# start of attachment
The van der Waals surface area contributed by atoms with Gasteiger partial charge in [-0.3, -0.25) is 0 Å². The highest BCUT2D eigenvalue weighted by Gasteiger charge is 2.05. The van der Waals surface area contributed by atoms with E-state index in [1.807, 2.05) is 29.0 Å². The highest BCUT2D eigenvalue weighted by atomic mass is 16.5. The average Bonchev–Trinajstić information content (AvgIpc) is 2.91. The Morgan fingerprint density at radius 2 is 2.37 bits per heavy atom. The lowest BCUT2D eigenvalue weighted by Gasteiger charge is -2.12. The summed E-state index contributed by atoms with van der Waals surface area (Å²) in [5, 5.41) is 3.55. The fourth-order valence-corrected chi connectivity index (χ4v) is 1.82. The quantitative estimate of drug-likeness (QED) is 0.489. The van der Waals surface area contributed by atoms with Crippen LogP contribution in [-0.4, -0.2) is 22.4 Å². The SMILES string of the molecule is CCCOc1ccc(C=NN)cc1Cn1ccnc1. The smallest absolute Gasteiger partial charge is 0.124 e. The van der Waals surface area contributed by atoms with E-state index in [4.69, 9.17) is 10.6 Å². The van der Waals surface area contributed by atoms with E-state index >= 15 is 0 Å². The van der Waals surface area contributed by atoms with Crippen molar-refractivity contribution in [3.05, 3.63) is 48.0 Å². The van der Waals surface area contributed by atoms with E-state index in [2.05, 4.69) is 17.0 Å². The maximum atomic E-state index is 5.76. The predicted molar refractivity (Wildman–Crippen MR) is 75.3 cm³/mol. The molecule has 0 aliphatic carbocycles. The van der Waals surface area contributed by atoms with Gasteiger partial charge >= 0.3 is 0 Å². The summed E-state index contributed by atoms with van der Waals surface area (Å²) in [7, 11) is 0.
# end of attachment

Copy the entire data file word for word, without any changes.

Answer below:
The van der Waals surface area contributed by atoms with Gasteiger partial charge in [-0.3, -0.25) is 0 Å². The highest BCUT2D eigenvalue weighted by Gasteiger charge is 2.05. The van der Waals surface area contributed by atoms with E-state index in [1.807, 2.05) is 29.0 Å². The highest BCUT2D eigenvalue weighted by atomic mass is 16.5. The average Bonchev–Trinajstić information content (AvgIpc) is 2.91. The Morgan fingerprint density at radius 2 is 2.37 bits per heavy atom. The lowest BCUT2D eigenvalue weighted by Gasteiger charge is -2.12. The summed E-state index contributed by atoms with van der Waals surface area (Å²) in [5, 5.41) is 3.55. The fourth-order valence-corrected chi connectivity index (χ4v) is 1.82. The quantitative estimate of drug-likeness (QED) is 0.489. The van der Waals surface area contributed by atoms with Crippen LogP contribution in [-0.4, -0.2) is 22.4 Å². The SMILES string of the molecule is CCCOc1ccc(C=NN)cc1Cn1ccnc1. The smallest absolute Gasteiger partial charge is 0.124 e. The van der Waals surface area contributed by atoms with E-state index in [4.69, 9.17) is 10.6 Å². The van der Waals surface area contributed by atoms with E-state index >= 15 is 0 Å². The van der Waals surface area contributed by atoms with Crippen molar-refractivity contribution in [3.05, 3.63) is 48.0 Å². The van der Waals surface area contributed by atoms with E-state index in [2.05, 4.69) is 17.0 Å². The maximum atomic E-state index is 5.76. The predicted molar refractivity (Wildman–Crippen MR) is 75.3 cm³/mol. The molecule has 0 aliphatic carbocycles. The van der Waals surface area contributed by atoms with Gasteiger partial charge >= 0.3 is 0 Å². The summed E-state index contributed by atoms with van der Waals surface area (Å²) in [7, 11) is 0.